U.S. refiners to urge White House not to ban fuel exports -sources

Cargo shipping containers are seen in a storage yard surrounded by oil storage tanks and oil refineries in Carson, California, United States, March 11, 2022. Picture taken March 11, 2022. Picture taken with a drone. REUTERS/Bing Guan

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June 22 (Reuters) – U.S. refiners will try to convince the Biden administration not to ban fuel exports to tackle soaring gasoline prices, sources familiar with plans for a meeting on Thursday say.

The White House has called an emergency meeting with major U.S. refiners to discuss ways to bring down record pump prices that have pushed inflation to 40-year highs. The meeting follows weeks of bashing between US President Joe Biden and oil companies over who is responsible for price spikes affecting consumers around the world. Read more

In the weeks leading up to the meeting, White House officials signaled to refiners that they were considering a partial or full ban on fuel exports to help bring down the domestic price of gasoline and diesel. Read more

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US Energy Secretary Jennifer Granholm said at the White House on Wednesday that administration officials would ask why gas prices are not falling at the same time as oil prices.

Asked about the industry’s unease over a potential export ban, Granholm said Biden “is unwilling to take tools off the table, but we’re willing to listen.”

The United States is the world’s largest exporter of refined products, recently shipping a near-record 6 million barrels a day of products, including gasoline and diesel, according to federal data. The export restriction could temporarily flood the US market, driving prices down, but refiners could respond by cutting production.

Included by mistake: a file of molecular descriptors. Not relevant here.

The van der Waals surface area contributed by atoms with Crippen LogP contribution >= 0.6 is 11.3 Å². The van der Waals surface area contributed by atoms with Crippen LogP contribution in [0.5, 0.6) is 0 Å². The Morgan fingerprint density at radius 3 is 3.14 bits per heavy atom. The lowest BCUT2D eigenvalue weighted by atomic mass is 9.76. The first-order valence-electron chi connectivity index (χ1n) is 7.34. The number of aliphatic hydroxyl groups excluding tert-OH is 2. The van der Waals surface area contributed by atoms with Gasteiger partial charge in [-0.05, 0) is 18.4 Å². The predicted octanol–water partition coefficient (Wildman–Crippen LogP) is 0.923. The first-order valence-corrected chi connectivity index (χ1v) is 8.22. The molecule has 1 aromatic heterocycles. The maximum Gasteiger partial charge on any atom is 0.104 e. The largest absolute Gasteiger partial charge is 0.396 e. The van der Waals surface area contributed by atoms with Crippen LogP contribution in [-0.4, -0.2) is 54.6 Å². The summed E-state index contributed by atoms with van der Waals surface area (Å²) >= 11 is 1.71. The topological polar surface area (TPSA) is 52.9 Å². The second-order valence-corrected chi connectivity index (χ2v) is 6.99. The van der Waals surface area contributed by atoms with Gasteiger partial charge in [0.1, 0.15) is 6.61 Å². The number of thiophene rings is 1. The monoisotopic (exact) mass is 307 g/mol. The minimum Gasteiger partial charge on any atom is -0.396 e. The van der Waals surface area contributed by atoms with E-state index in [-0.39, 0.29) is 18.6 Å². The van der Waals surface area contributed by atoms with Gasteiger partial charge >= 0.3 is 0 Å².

Refining officials are also preparing to argue that an export ban would anger allies and lead to refining output cuts as companies lose access to crucial global markets.

“Not only will limitations or outright bans on petroleum products have the exact opposite effect to that intended – raising fuel prices instead of lowering them and jeopardizing additional refining capacity – it would hurt our allies in Latin America and Europe,” said a spokesperson for the U.S. fuel and petrochemical makers.

Mexico, Canada and Japan are among the main buyers of US refined products, and Europe has increased its purchases in recent weeks to compensate for the loss of Russian supplies following Moscow’s decision to invade Ukraine in february.

Refiners will also suggest their favorite near-term options to reduce gas prices, such as waiving summer fuel specifications designed to reduce smog, easing shipping rules that require union labor and l approval of a new renewable fuel technology, the sources said.

Biden is already asking Congress on Wednesday to pass a three-month suspension of federal gasoline and diesel taxes.

In 2015, the United States lifted a 40-year ban on crude oil exports that had been put in place to help keep the country less dependent on the Middle East. Over the past two years, the country has become a net exporter of crude oil and refined products, making it one of the most important players in global energy markets.

“If refiners aren’t allowed to export, they’ll just slow production and reduce refinery utilization,” said Bob Yawger, director of energy futures at Mizuho.

Yawger said excess products would likely be sent to inventory, which has been at multi-year lows.

“The refiners would lose money there and the refiners are not a charity,” he added.

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Reporting by Jarrett Renshaw and Laura Sanicola; Additional reporting by Nandita Bose and Trevor Hunnicutt; Editing by David Gregorio

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